the League of Women Voters of the United States and League chapters from all 50 states and the District of Columbia filed an amicus brief in the Moore v. Harper case before the Supreme Court. The case concerns the so-called “independent state legislature theory” (ISLT), which, if adopted, would have far-reaching implications for the future of American democracy. The League is represented by Fair Elections Center and O’Melveny & Myers LLP.
"Giving states unchecked power to set rules for federal elections is an assault on the American voter," said Virginia Kase Solomón, CEO of the League of Women Voters of the US. "Historically, state legislatures have enacted the most harmful and suppressive anti-voter laws, and pro-voter groups like the League have relied on the ability to fight them in state courts. The Independent State Legislature Theory is a dangerous, fringe ideology that leaves voters effectively defenseless from harmful election laws."
The League of Women Voters has serious concerns about this case because a ruling adopting ISLT would give state legislatures nearly unrestricted authority to set the rules for federal elections, prioritizing the ambitions of politicians over the American voter. Furthermore, if the Supreme Court condones this theory, it will undermine the role of state courts to protect voters when politicians create unconstitutional barriers to voting, draw unlawful voting maps, and invalidate direct democracy efforts like ballot initiatives.
"In creating the US Constitution, the framers were intentional about establishing a checks and balances system to disrupt any one branch of government from becoming too powerful," said Celina Stewart, chief counsel and senior director of advocacy and litigation at the League of Women Voters of the US. "Because state courts have been vested in the salient role of deciding disputes that govern our daily lives, any unraveling of this longstanding balancing would be a dangerous and historic blow to democracy as we know it. We implore the Court to rule in favor of voters and reject the Independent State Legislature Theory."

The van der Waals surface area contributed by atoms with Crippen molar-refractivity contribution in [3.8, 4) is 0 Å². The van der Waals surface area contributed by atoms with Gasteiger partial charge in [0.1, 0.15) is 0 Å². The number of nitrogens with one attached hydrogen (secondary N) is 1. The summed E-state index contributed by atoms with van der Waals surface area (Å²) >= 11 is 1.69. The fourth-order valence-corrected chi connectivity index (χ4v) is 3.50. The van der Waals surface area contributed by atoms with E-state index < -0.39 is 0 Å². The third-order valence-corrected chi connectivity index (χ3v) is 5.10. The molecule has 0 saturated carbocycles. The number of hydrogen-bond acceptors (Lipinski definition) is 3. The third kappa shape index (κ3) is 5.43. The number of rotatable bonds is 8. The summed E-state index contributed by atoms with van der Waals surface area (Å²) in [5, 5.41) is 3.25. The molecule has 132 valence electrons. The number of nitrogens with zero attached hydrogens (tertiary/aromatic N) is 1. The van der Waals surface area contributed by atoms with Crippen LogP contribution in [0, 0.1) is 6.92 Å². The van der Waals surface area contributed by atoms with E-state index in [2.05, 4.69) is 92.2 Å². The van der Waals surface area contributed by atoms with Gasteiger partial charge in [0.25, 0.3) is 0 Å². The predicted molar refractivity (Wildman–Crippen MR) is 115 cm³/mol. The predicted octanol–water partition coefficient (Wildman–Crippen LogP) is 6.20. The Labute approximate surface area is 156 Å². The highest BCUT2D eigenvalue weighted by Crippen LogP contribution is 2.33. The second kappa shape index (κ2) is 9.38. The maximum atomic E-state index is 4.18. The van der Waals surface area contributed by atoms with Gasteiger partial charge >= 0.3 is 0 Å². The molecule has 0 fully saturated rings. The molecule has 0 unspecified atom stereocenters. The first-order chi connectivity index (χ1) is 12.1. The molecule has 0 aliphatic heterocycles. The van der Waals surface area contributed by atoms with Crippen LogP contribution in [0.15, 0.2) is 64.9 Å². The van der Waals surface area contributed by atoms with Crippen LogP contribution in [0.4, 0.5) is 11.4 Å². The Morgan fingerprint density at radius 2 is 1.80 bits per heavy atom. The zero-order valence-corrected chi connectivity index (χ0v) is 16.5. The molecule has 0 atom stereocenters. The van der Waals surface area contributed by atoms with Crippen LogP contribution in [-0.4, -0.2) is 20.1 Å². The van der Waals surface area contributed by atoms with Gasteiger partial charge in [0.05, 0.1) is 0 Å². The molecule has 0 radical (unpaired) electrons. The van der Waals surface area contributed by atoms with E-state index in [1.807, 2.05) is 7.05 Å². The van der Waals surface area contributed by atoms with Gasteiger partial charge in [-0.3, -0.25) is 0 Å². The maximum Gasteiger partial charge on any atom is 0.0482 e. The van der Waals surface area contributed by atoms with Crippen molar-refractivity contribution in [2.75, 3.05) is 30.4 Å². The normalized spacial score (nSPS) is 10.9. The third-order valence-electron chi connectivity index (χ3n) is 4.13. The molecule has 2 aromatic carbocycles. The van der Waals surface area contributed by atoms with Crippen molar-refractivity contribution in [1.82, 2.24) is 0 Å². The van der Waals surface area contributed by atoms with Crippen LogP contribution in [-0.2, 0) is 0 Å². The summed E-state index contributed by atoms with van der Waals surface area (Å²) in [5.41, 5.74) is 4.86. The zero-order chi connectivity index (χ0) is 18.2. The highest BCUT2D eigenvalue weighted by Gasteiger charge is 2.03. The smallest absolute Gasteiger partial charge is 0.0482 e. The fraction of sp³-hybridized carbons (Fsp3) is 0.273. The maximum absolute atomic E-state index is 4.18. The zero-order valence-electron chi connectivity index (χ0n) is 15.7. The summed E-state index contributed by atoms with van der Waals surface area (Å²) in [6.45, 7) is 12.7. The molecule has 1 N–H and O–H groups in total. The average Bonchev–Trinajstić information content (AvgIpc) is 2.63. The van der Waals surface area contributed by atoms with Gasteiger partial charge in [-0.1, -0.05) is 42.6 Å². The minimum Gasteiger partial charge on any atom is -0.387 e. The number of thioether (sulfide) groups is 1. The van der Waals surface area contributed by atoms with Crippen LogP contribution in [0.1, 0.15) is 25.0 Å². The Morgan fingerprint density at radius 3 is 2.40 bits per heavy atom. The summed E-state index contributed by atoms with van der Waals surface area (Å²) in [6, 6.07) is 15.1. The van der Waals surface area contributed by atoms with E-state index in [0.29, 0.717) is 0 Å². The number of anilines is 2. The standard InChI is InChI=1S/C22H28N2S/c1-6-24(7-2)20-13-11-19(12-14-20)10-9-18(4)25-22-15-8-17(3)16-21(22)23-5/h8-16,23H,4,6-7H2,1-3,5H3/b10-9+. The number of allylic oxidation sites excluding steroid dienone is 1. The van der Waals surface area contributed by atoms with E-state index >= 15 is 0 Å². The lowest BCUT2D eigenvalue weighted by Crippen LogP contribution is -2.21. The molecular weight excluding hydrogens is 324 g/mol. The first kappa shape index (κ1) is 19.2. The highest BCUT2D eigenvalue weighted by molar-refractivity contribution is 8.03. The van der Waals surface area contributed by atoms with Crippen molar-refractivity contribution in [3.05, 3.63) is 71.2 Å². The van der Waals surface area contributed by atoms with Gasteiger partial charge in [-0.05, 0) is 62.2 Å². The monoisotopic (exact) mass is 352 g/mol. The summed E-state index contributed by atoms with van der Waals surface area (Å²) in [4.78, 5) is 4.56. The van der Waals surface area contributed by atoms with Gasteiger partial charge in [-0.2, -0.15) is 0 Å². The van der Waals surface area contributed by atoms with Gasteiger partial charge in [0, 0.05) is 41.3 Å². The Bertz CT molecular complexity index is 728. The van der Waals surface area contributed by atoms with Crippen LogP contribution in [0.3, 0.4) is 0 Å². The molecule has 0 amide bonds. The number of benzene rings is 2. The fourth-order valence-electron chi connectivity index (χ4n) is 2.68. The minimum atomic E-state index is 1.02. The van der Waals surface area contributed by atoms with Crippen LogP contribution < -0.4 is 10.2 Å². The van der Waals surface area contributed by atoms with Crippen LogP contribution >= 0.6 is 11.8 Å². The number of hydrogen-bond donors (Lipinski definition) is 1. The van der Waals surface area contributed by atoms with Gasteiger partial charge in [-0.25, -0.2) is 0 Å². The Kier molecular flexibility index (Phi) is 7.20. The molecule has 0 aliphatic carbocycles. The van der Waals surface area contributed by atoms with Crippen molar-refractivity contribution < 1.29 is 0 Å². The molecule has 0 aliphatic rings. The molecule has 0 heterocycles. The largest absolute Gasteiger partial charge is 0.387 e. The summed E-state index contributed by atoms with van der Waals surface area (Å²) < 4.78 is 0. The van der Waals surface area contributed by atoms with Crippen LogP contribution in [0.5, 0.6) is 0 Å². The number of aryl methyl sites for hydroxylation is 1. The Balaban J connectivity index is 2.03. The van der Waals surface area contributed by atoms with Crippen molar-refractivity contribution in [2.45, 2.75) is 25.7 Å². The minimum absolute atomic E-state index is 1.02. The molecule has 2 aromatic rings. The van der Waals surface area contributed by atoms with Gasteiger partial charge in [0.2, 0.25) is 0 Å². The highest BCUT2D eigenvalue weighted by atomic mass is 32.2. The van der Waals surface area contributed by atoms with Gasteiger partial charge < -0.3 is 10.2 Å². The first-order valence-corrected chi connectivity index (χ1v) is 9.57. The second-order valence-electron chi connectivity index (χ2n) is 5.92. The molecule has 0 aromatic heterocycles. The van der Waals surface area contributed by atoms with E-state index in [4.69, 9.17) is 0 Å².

As this case has massive implications for every state, the League of Women Voters amicus brief expresses the concerns of Leagues representing all 50 states and the District of Columbia. The League’s brief focuses on the practical, negative impacts that ISLT will have across the country. Specifically, the brief explores how implementing such a theory would create different election rules for state, local, and federal elections that would cause confusion for administrators and voters alike and would have a deleterious effect in maintaining free and fair elections.
"The theory advanced in Moore calls for a legal revolution that would chop up and alternate rules by type of election, ushering in chaos and confusion for poll workers and voters," said Jon Sherman, litigation director and senior counsel for Fair Elections Center. "In this dangerous moment for our democracy, the Supreme Court must be a steady hand."
"Our team is privileged to have had the opportunity to collaborate with the League of Women Voters and the Fair Elections Center in showing how ISLT would shatter election norms and processes that are central to the functioning of our democracy," said Meaghan VerGow, partner at O’Melveny & Myers LLP.
from the Wisconsin state League:
"If ISLT becomes law, the damage to Wisconsin’s electoral politics will be severe. Wisconsin’s 2022 redistricting map, one of the most highly partisan gerrymandered maps in the United States, will remain in place for decades to come, as the legislators currently in power will be guaranteed to keep their seats. Further, the floodgates will open for more legislatively restricted voting rights, also not subject to a gubernatorial veto, which, in this last legislative session, stopped more than 100 bills designed to limit voting access. Under ISLT, electoral challenges in state court will be moot, as the Wisconsin legislature will have plenary power to continue the status quo indefinitely and the core principles of judicial review and the separation of powers will be non-existent in Wisconsin’s electoral politics."
Debra Cronmiller, League of Women Voters of Wisconsin, Executive Director.